Bull Kelp Forests are a vital part of the entire ecosystem of the Salish Sea, and provide habitat for creatures that are the foundation of the marine food web. Unfortunately, It appears that the kelp forests in the Salish Sea may be declining. This is of great concern, but there is little data about the previous sizes of kelp beds around Pender Islands other than anecdotal observations of long-time residents.
In order to reliably measure the changes in kelp beds, baseline data needs to be obtained. Thus, mapping projects were initiated around the Salish Sea, and for several years, teams from Mayne and Galiano have mapped kelp beds around their islands. Three years ago, with assistance from Sea Change Marine Conservation Society, Pender Islands Conservancy volunteers began monitoring sites on Pender, using a combination of satellite photos, land photos, and on-the-water-mapping using handheld GPS devices.
The mapping is always held during the lowest low tides of August, because that is when the kelp is the largest and easiest to see. Kelp beds near Thieves Bay, Hope Bay, and Brooks Point have been mapped in past years and we have been happy to find that the kelp beds in these sites appeared to be healthy and had not seemed to have declined.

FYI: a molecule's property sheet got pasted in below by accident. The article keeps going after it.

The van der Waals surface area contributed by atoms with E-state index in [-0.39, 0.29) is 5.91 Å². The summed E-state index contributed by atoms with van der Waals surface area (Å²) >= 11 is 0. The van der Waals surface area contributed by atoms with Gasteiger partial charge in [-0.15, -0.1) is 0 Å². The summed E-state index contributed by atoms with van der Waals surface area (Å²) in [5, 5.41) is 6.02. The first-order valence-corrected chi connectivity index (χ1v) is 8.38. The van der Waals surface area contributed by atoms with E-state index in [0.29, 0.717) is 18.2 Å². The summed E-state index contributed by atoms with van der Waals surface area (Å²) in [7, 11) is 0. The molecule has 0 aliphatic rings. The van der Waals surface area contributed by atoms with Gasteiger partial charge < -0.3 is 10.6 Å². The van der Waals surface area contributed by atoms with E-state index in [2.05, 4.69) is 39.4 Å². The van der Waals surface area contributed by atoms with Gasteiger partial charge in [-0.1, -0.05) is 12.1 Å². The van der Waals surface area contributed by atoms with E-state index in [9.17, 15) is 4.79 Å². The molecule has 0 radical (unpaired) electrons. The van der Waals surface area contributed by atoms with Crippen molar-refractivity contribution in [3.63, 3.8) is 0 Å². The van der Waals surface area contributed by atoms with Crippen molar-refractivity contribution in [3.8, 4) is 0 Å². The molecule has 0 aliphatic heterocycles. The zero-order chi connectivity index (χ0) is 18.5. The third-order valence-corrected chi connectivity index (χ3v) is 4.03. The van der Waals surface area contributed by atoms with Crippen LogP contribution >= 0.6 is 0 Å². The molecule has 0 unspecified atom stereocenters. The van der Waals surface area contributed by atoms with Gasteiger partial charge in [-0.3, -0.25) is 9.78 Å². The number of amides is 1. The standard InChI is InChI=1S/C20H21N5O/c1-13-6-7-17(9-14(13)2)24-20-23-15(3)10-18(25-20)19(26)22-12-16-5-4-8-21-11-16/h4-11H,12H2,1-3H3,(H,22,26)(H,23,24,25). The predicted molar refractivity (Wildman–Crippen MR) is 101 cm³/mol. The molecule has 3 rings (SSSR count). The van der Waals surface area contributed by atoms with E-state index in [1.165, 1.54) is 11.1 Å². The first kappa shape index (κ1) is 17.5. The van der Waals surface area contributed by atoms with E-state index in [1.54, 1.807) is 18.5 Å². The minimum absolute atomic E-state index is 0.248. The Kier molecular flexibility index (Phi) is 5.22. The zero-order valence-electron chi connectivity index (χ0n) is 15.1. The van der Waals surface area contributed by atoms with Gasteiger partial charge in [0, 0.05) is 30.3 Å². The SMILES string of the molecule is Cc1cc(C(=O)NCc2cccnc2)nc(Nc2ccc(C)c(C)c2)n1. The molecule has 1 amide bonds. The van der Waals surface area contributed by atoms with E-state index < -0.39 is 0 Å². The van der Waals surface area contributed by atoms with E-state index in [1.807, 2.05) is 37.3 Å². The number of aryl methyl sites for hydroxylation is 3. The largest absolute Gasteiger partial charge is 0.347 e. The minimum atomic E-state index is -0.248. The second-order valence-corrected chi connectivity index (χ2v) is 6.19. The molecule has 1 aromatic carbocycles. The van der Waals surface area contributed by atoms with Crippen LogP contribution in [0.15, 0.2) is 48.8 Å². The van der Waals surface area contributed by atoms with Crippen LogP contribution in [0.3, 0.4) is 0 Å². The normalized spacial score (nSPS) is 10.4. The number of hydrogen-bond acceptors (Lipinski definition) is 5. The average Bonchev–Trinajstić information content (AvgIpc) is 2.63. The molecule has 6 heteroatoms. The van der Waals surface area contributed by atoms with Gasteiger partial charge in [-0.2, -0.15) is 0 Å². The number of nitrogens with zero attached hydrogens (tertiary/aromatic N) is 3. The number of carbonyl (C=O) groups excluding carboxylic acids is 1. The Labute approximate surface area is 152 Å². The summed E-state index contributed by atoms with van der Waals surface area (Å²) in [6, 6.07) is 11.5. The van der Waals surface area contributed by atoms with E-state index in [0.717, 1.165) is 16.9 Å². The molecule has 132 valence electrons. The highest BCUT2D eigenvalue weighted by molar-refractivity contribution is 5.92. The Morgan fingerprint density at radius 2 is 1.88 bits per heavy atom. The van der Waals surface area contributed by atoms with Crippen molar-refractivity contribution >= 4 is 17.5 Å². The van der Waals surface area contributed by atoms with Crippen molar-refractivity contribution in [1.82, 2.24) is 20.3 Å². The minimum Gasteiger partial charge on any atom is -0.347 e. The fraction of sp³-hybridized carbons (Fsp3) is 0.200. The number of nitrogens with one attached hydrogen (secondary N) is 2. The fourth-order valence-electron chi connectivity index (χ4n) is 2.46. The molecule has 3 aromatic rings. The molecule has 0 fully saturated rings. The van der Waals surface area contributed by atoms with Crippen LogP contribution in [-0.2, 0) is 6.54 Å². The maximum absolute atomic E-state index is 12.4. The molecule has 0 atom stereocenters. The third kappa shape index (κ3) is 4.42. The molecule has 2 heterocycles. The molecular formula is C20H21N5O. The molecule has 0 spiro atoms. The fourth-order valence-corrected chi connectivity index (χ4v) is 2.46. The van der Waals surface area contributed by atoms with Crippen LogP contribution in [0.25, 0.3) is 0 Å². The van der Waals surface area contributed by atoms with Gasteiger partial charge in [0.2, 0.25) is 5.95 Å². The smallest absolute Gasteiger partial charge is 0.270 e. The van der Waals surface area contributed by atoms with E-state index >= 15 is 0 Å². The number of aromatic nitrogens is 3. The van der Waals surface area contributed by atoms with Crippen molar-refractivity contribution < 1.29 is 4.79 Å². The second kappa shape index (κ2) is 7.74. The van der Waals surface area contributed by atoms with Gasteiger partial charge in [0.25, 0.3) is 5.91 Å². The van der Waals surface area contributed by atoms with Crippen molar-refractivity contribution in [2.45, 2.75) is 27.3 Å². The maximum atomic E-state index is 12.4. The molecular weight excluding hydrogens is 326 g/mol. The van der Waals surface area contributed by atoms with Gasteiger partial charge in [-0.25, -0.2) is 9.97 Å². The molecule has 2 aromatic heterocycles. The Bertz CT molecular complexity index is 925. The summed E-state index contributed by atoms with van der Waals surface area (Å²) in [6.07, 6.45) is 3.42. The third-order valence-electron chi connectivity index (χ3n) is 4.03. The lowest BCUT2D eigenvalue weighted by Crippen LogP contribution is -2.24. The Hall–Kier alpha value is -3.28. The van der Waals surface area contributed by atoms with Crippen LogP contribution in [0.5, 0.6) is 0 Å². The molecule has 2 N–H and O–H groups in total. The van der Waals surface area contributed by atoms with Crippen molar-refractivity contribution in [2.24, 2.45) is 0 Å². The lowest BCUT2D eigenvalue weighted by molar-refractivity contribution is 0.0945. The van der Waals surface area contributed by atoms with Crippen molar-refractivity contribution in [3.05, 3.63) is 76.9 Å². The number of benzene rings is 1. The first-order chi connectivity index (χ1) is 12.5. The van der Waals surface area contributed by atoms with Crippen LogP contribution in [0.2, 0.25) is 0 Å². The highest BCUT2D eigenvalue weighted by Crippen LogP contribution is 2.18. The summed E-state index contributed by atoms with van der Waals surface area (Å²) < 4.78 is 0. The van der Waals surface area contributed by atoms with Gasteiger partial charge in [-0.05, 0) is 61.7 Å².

This year, biologist Rob Underhill came over from Mayne Island to train volunteers on the new protocols for the and how to download the data from the GPSs. The beds at Hope Bay and Thieves Bay were mapped August 13 and 14, but we were unable to map Brooks Point this year due to a combination of high winds and last-minute time demands for some of our volunteers. Despite this disappointment the project was a success and volunteers had a wonderful and fun experience. Lots of wildlife were spotted, including many sea stars, kelp crabs and other crustaceans, seals, jellyfish, shorebirds, and many schools of tiny fish taking refuge in the kelp.
Thanks to all the volunteers, especially to Kathy Gilbert for taking on the job of entering the data, to Pat Holborn for not only loaning us her kayak, but delivering it as well, and to Amanda Griesbach who came over from Victoria to participate.
If you are handy with a canoe or kayak and are interested in participating in the mapping next summer, please send an email to firstname.lastname@example.org. commitment involves a 4 hour day of training, and two 4 hour days of mapping. The training will likely be held at the end of July, and the mapping takes place during lowest tides of August.